The Internet of Things (IoT) is frequently defined by consumer or healthcare applications. It’s important to remember, however, that IoT offers at least as much potential to industry. One of the most promising subsets of industrial IoT is embedded vision -- or machinery that can see, interpret data, and act accordingly.
Traditionally, the most important class of applications in machine vision is in-line inspection and quality control. According to Jeff Bier, founder of the industry partnership Embedded Vision Alliance, machine vision is currently a mature market growing at a modest pace of 10% to 15% per year.
“Historically, machine vision has been an expensive, complex technology,” Bier told Design News. “This has limited how frequently it has been deployed. It’s now rapidly becoming very inexpensive and small, with low power demands. As a result, it can be deployed in many new places where it wasn’t before. In the industrial space, we now have products that sell for $100 that incorporate machine vision and connect to a smartphone.”
Computer vision, aided by low-cost and energy-efficient processors, is leading a new wave of machine vision. The Embedded Vision Alliance refers to embedded vision as the use and application of computer vision in industrial machinery.
The technology is at a point where it can be directly integrated into machines, paving the way for new uses and smart machinery. As a result, new developments are happening at the design level, and forward-looking companies are integrating vision into industrial machinery through partnerships and acquisitions. The new designs are changing industry, particularly in robotics, according to Bier.
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“In fabrication robots, for example, instead of having a camera mounted on a truss or a ceiling to monitor what that robot is doing, designers are experimenting with installing a very small camera on the robot arm to get a better picture of what’s happening right at the moment the robotic tool is meeting the work,” he said.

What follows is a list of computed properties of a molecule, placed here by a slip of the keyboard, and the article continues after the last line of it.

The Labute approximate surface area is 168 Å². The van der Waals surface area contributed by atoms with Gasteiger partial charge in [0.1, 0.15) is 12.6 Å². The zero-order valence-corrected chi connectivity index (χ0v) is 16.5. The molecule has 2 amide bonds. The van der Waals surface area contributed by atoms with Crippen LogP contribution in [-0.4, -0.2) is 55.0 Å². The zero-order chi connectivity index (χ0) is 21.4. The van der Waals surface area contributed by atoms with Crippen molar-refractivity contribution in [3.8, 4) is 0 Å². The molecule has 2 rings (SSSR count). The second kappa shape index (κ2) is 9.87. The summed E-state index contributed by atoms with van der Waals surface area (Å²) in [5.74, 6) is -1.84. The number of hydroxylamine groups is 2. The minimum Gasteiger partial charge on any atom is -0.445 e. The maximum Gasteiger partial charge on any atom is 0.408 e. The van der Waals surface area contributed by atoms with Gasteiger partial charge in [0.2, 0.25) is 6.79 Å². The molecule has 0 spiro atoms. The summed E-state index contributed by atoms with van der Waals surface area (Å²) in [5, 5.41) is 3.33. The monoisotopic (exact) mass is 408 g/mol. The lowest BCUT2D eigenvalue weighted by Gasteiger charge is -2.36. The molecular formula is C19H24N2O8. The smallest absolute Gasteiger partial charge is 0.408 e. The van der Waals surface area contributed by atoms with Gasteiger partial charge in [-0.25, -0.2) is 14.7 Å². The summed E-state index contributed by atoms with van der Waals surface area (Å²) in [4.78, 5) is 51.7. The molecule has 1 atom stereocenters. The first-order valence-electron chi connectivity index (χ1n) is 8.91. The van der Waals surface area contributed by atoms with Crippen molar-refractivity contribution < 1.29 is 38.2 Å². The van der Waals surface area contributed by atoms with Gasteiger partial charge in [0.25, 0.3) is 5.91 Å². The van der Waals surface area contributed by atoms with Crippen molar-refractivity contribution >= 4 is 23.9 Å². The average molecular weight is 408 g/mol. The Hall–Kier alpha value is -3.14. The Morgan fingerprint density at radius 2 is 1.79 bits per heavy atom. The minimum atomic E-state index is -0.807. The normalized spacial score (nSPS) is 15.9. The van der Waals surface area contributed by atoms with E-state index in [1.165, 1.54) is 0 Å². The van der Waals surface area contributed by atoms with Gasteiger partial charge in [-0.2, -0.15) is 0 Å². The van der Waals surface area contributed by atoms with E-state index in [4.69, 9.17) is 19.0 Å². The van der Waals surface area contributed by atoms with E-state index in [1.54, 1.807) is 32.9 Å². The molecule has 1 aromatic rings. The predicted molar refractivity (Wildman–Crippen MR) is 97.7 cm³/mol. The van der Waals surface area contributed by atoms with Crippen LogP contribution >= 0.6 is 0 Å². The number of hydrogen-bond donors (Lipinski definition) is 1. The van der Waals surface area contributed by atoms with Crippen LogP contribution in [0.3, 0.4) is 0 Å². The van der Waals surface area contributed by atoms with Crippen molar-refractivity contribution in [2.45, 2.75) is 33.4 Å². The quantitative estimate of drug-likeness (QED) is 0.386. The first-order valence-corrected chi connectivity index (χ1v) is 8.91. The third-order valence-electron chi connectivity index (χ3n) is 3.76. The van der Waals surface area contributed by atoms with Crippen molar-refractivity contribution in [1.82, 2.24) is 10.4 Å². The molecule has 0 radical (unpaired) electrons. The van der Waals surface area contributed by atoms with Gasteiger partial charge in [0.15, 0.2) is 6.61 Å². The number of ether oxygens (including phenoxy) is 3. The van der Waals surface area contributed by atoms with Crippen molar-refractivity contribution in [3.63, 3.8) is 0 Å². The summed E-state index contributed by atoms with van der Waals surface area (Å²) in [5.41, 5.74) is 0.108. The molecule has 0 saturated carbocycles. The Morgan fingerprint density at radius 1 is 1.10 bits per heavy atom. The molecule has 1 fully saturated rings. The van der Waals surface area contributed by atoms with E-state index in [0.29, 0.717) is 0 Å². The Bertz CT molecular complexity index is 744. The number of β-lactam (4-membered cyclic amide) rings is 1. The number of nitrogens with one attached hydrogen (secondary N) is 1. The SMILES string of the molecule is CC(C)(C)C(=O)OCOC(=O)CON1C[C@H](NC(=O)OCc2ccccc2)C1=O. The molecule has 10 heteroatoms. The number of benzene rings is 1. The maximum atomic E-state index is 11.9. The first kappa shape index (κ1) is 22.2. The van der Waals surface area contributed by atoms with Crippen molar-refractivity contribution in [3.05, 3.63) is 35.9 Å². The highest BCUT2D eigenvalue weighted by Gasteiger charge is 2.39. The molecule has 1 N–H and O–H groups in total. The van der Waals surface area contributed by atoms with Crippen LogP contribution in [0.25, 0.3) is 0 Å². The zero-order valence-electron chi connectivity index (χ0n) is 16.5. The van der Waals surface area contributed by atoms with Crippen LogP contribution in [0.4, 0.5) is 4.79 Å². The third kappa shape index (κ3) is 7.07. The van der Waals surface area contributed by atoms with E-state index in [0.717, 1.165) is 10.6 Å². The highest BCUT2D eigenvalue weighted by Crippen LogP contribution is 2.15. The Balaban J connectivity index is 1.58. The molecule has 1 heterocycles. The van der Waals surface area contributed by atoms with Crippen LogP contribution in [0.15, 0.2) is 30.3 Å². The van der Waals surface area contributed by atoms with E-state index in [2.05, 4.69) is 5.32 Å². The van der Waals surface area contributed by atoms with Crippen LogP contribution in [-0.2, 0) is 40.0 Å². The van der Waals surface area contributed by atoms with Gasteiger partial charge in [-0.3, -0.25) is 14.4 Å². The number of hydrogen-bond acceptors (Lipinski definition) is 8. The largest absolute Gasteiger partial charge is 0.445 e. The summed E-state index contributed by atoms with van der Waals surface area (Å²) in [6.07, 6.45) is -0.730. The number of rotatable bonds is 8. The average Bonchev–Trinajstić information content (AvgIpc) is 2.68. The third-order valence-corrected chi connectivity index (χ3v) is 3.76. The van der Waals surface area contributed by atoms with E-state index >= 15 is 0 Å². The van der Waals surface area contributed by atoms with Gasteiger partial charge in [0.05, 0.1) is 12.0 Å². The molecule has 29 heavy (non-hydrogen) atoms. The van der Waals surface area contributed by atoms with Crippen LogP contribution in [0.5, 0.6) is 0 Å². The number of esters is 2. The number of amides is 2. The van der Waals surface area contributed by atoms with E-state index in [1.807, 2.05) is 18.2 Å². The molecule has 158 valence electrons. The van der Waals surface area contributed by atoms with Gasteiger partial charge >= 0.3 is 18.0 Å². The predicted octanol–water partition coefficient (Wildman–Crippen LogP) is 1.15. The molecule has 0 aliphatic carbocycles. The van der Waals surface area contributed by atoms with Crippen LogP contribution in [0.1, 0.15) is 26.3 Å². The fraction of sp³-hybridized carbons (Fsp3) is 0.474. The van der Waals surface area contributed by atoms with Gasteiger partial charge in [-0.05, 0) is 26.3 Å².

The result is robotic equipment that is better able to compensate using vision the way a human operator would. If a tool has become worn or bent, a human worker would alter the way he uses the tool. With better vision at the work site, robots can also better compensate for work conditions, which boosts reliability and uptime. Embedded vision technology is also enabling broader use of augmented reality, according to Bier. This will have significant implications for assembly line processes.
“Some companies are integrating vision into hand tools, such as routers,” he told us. “If you’re using a router to build cabinets, for example, you need to know what you’re doing to get everything lined up properly. With embedded vision in the router, you can determine in advance where you want to make the cut. Then, you can simply push the tool in the general direction of where you want to go, and the tool actually determines where the cut should be made automatically, so you don’t have to be a highly skilled carpenter to get high-precision results.”
As it matures, embedded vision is likely to have broad implications on industrial machine design. Few industrial machines today are designed so that moving parts can be easily seen on the inside, and machine vision systems need to have a clear view of what they’re looking at. Frequently, there simply isn’t enough light in existing machinery to enable efficient operation of cameras.
In other cases, there is the potential for lenses to become obscured -- think of a machine that works with ceramic or another material that creates a lot of dust. In these cases, design solutions will be necessary to overcome limitations, e.g., installing fans to clear away dust, vapor, or anything else that might obscure vision.
Bier noted that there is currently a lot of activity among companies trying to find the right partners for machine vision. Developments on the consumer side are actually leading to innovations for industry, and even small manufacturers will be able to afford it.
“Now, instead of thousands of dollars and hundreds of watts, it’s hundreds of dollars and tens of watts, so it’s much more achievable,” he said of machine vision technology developments.
Tracey Schelmetic graduated from Fairfield University in Fairfield, Conn. and began her long career as a technology and science writer and editor at Appleton & Lange, the now-defunct medical publishing arm of Simon & Schuster. Later, as the editorial director of telecom trade journal Customer Interaction Solutions (today Customer magazine) she became a well-recognized voice in the contact center industry. Today, she is a freelance writer specializing in manufacturing and technology, telecommunications, and enterprise software.
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